While looking for a light solution for Google Earth, I devised a trick that allows me to get column (it would be more accurate to say a parallepiped...) using an incredibly low number of faces!

The question was:

 Does ONE COLUMN require a minimum Edges|Faces = 12|4?
At first glance, a simple column (such as those shown in the figure) requires at least the following geometric elements:
- 6 sides, or only 4 if you give up to the two horizontal faces
- 12 edges necessary to define the 4 (or even the 6) faces

But now consider the above diagram, showing eight columns obtained using a number of textured surfaces with partially transparent png files properly designed: using only 12 faces (4 perpendicular to the axis X and Y axis 8 ) and only 48 edges (four for each side) the illusion is perfect!

Then the response is:

No! In this case ONE COLUMN requires only Edges|Faces = (48/8) | (12/8) = 6|1.5!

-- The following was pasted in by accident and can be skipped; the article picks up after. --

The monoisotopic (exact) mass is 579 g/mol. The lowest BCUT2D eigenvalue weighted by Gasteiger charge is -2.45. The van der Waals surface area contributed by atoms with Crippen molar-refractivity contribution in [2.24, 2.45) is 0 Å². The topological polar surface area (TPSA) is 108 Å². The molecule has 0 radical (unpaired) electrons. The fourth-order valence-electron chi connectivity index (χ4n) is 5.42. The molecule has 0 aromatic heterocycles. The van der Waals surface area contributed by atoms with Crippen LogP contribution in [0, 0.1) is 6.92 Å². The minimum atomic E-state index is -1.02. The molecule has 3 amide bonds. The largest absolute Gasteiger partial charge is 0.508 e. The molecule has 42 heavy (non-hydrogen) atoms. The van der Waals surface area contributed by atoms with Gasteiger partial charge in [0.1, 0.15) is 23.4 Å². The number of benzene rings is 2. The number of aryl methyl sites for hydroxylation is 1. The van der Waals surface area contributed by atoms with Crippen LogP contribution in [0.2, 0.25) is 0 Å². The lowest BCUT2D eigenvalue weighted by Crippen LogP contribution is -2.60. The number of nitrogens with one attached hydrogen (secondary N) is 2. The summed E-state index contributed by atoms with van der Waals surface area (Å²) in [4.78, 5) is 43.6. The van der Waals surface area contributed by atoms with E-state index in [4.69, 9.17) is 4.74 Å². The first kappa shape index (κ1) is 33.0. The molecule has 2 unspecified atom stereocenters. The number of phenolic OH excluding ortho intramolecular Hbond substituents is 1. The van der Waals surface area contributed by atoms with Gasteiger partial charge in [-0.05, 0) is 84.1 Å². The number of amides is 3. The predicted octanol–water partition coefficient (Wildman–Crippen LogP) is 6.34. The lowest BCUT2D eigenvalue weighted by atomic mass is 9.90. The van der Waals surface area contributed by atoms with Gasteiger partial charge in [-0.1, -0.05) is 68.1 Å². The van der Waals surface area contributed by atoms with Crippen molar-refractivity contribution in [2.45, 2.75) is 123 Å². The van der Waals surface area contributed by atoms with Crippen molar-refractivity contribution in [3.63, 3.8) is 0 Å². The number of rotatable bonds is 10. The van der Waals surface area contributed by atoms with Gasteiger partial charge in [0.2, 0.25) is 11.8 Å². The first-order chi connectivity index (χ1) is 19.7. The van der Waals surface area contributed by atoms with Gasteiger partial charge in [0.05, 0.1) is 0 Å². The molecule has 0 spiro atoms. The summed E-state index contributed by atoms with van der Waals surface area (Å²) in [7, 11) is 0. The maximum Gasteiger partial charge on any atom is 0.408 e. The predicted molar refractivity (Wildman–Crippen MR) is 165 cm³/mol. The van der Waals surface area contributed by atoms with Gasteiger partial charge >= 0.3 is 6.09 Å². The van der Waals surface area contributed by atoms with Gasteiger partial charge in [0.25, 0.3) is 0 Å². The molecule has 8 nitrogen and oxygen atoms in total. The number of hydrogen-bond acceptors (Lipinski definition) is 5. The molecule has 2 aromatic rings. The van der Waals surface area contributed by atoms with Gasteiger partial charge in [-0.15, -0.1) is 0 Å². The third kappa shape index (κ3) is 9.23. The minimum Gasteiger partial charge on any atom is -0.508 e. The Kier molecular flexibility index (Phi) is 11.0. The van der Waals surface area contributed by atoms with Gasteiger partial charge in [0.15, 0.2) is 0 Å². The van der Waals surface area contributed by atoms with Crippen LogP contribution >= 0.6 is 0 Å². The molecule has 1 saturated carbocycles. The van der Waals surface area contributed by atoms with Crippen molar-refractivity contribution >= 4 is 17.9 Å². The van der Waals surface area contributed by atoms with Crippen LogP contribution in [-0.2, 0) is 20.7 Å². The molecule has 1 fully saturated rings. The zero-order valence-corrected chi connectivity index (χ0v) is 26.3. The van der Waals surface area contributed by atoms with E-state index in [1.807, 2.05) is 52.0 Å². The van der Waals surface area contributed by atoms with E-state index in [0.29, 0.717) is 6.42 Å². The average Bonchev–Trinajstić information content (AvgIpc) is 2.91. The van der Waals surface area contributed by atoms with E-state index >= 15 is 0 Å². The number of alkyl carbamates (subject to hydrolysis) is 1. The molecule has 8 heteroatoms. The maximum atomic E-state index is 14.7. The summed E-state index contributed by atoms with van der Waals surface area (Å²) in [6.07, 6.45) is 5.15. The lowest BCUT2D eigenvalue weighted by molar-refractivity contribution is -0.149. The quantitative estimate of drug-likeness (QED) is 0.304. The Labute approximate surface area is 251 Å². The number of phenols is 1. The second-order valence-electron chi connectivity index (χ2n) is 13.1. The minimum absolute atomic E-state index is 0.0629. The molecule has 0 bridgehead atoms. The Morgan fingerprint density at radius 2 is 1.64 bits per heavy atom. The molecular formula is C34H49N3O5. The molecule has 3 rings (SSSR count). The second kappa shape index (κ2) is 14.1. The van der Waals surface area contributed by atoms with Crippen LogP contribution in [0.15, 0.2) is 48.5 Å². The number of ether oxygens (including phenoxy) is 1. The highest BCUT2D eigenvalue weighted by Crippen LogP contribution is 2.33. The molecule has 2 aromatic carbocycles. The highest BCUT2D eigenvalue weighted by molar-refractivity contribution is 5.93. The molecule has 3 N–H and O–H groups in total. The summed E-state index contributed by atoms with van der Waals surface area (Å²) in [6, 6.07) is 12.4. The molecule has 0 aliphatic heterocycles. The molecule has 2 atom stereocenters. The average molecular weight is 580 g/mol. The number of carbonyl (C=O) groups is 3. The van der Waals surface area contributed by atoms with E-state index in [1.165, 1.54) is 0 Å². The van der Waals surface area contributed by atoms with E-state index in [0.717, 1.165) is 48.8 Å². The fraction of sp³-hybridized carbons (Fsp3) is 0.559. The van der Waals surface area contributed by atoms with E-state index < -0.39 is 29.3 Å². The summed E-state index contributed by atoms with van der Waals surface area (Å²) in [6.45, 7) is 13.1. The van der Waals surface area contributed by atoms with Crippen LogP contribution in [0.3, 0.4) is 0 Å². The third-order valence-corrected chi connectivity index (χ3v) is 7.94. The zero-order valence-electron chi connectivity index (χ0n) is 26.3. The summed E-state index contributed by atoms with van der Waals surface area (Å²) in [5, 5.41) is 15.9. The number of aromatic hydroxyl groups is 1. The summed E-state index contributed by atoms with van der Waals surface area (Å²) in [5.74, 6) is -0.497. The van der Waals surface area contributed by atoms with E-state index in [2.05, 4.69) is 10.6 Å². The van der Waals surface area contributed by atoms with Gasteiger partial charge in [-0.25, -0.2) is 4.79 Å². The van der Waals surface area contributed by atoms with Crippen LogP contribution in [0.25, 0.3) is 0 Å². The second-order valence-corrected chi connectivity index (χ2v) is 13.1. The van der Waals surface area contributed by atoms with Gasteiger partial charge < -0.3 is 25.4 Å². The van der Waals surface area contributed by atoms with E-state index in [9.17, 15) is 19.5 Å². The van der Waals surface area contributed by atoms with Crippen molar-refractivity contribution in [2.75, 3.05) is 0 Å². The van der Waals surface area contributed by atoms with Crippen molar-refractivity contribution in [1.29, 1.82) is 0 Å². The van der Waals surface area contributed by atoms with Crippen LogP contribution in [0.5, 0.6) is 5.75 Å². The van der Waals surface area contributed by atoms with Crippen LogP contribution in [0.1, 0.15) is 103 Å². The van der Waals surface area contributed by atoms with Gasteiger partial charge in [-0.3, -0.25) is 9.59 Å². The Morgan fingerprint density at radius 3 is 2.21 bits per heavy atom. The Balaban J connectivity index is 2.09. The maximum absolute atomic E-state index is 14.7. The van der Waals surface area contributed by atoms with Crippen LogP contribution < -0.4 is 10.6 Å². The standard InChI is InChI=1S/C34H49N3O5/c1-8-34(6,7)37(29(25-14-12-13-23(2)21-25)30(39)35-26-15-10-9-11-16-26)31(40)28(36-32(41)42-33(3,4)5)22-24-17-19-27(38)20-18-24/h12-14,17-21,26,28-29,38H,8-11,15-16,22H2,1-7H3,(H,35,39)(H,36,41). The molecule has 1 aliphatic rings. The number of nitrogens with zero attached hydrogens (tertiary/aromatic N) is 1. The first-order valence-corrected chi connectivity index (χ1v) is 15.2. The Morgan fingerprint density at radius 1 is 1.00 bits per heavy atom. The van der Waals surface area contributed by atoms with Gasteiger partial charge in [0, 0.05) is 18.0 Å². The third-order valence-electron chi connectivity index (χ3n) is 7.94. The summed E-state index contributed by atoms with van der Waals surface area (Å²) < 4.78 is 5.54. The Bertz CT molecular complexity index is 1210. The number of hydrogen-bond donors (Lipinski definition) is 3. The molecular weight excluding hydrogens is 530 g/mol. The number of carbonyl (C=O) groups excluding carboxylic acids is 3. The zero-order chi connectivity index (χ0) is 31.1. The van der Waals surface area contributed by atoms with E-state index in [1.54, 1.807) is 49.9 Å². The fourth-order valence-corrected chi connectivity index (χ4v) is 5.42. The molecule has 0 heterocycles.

that is, less than half of what seemed at first sight.

So, if the Colonnade had more than 1,000 columns, I would certainly have adopted this solution!

If you liked this article, if it has aroused your interest or your criticism, I invite you to leave a comment (at the bottom of this page) - it may be an incentive for me to write more!



Joshua said...

Looks amazing!

Pufui Pc Pifpef said...

Una teoria molto interessante, quella della semplificazione delle colonne, che salva il risultato estetico finale riducendo al minimo lo spazio occupato dal colonnato. Ottima teoria, ottime idee - come sempre!

Anonymous said...

Interessante il tutto. Veramente ottima l'idea di creare 2 modelli, di cui uno eseguito con le colonne di tipo 1. Le colonne super semplificate, per quanto siano ben testurizzate sono sempre inferiori a quelle della tipologia 1. Anche perchè la semplificazione è importante, ma fino ad un certo punto: sono d'accordo con te, non si può sacrificare la forma, altrimenti si perde la bellezza dell'architettura.